EPOL: The new economical-political partnership…

They say that to some debates there are no outcomes, merely because the participants love debating that very thing.

The debate on completely free markets (as Von Hayek preferred) and central planning or government intervention (more on Keynes’ doorstep) seems to be one of those (as seen in Commanding Heights). Combining these two policies have been at the order of the day in the developed and now developing world, for quite some time. However, few countries in the world (including South Africa) have refined the art of combining these two effectively, as sound economic policy and political agendas aren’t the best of friends.

I do feel that there is one example in the world that provides a good example of how policies are combined to achieve economic growth: Singapore.

A recent article on Economy Watch provides a good backdrop and forecast to what is currently taking place in Singapore. Human capital, infrastructure and oppennes are powerful drivers in Singapore’s economic growth. There are a couple of main points in the article that are worth mentioning:

  • Most of Singapore’s labour force are highly skilled. 0,01% Is in agriculture, around 30% are in industries and more than 67% are in the services sector.
  • Government enforces strict policy to ensure a good standard of primary education and consequently Singapore has an unemployment rate of 2%.
  • Many of Singapore’s imports are for basic needs as there are almost no natural resources. Other resources are imported, refined and re-exported.
  • Singapore is used by many MNC’s as a base to export to other countries, because of its good geographic location. This is a good source of revenue, without raising tariffs.
  • In Singapore there is a strong working relationship between the government and the private sector. This facilitates growth, as policies are implemented that promote growth for private business owenrs.
  • There are very few barriers to trade in Singapore.
  • Initially infant industries were protected with Singapore’s industrialization in the late 1960’s, but this was done effectively.

The lessons to learn from Singapore are simple. As long as these three drivers of economic growth are operating effectively, it doesn’t matter what they are operating in (innovation, industries, services, green energy, etc.). Find what you are good at, and do it well. If you’re looking for economic growth solutions there should be a strong relationship between government policies and private sector needs.Below are three points, each addressing a driver of economic growth and how South Africa fits into the picture.

  1. A strong focus on education is necessary for a healthy economy. In South Africa poorly paid educators, along with poor educational administration is costing thousands of children a chance to be properly educated. This relates into more unskilled labour, which in turn means more pressure on the low-skilled industries to create more jobs. In this instance, we remain dependant on primary goods for sustaining trade, while unempoyment remains high.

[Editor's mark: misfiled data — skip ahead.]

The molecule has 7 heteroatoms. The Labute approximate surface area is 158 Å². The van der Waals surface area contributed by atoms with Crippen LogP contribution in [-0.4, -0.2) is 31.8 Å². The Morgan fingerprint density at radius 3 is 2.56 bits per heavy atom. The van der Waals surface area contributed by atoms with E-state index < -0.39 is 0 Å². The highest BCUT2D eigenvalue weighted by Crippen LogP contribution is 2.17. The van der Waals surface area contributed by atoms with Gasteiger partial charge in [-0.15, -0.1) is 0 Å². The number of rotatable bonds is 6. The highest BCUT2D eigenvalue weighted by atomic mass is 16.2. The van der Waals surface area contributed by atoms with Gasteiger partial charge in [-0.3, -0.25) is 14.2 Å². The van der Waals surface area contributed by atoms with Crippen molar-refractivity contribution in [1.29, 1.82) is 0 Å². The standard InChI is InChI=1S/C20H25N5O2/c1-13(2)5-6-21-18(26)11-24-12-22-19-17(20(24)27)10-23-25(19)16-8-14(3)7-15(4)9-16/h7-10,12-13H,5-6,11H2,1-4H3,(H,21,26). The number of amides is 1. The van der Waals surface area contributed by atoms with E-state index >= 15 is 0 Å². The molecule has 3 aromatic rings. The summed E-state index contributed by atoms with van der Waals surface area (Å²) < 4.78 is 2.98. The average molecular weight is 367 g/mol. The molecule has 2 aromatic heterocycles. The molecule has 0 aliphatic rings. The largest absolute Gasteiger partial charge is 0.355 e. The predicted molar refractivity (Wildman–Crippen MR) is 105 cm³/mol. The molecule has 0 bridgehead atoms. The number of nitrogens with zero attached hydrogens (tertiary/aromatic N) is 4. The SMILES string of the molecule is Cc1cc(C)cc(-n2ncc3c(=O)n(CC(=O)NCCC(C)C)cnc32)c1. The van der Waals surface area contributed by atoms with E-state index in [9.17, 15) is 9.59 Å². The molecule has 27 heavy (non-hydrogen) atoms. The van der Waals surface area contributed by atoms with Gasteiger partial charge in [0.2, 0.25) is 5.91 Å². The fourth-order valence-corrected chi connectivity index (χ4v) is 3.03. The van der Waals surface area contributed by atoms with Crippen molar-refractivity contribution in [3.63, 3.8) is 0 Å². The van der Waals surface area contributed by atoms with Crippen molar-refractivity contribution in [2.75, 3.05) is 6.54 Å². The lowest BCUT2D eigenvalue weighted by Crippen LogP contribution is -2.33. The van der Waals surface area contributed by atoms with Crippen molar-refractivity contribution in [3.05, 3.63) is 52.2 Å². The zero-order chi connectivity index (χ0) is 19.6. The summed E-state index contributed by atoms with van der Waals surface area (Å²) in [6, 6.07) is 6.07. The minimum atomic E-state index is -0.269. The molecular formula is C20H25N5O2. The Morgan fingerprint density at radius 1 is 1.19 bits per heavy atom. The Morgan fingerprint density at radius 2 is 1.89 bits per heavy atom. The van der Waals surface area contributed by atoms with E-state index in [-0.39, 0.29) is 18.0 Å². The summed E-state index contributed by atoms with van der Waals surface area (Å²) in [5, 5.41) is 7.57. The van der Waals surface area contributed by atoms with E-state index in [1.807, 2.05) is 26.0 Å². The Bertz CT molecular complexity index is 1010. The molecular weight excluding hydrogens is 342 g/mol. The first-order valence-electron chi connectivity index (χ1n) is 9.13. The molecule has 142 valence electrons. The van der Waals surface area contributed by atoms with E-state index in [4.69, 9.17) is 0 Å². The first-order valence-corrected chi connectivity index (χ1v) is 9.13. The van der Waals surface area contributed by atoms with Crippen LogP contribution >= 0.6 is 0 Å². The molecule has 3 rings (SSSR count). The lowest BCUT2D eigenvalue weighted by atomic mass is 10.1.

2. Investment into infrastructure is critical. This point needs no extensive explanations. Poor infrastructure means education is more difficult, transport becomes more expensive and products’ prices rise. The whole economic cycle is slowed down.
  3. Open trade policies+informed policy decisions=success! Using its significant geographic location, Singapore opened up its trade policy and its ports became very active. For open trade policy to be effective, the first two criteria needs to be met. Competent personnel, together with effeicient infrastructre can cause S.A. to become a springboard for trade into Africa.

These three criteria are interlinked. High human capital levels will lead to effective infrastructure implementation and that can facilitate an open trade policy. With the economy then growing, there is room for better education, which adds to human capital…and the cycle continues to repeat itself. From the Singapore case it is clear that these three pillars need to be in place to ensure successful and sustained growth.

Policy makers have to start engaging with the private sector, if we want to see sustained growth in South Africa.





  1. Very nice post. Singapore is an interesting example of state-led and private sector driven growth. When you get to the drivers of growth: education, infrastructure, openness, how do you see the roles of the state and private sector? What is the role for private education? Is openness and export orientation a market story or what role is there for incentives or protection of infant industries?

  2. I find this blog very interested, especially Singapore, who would have known that they were so economic successful. With regard to South Africa’s drivers of economic growth,the question need to be raise whether it is a political problem or economic problem that South Africa is facing with over the years, which prevent them to reach these long term economic goals. I think South Africa’s government is not a very successful reformer, who is unable to steer and implement policy changes to fruition despite from economic actors, interest groups and political forces whose interest may be threatened by it. This is mainly as a result of the underlying structural problem South Africa’s government experiencing and its infective networking procedure. This failure to perform at the top level will eventually spill over adequately to different sectors in the economy, such infrastructure development and the efficient operations in the private sector.


    JJ de Villiers (Thor)

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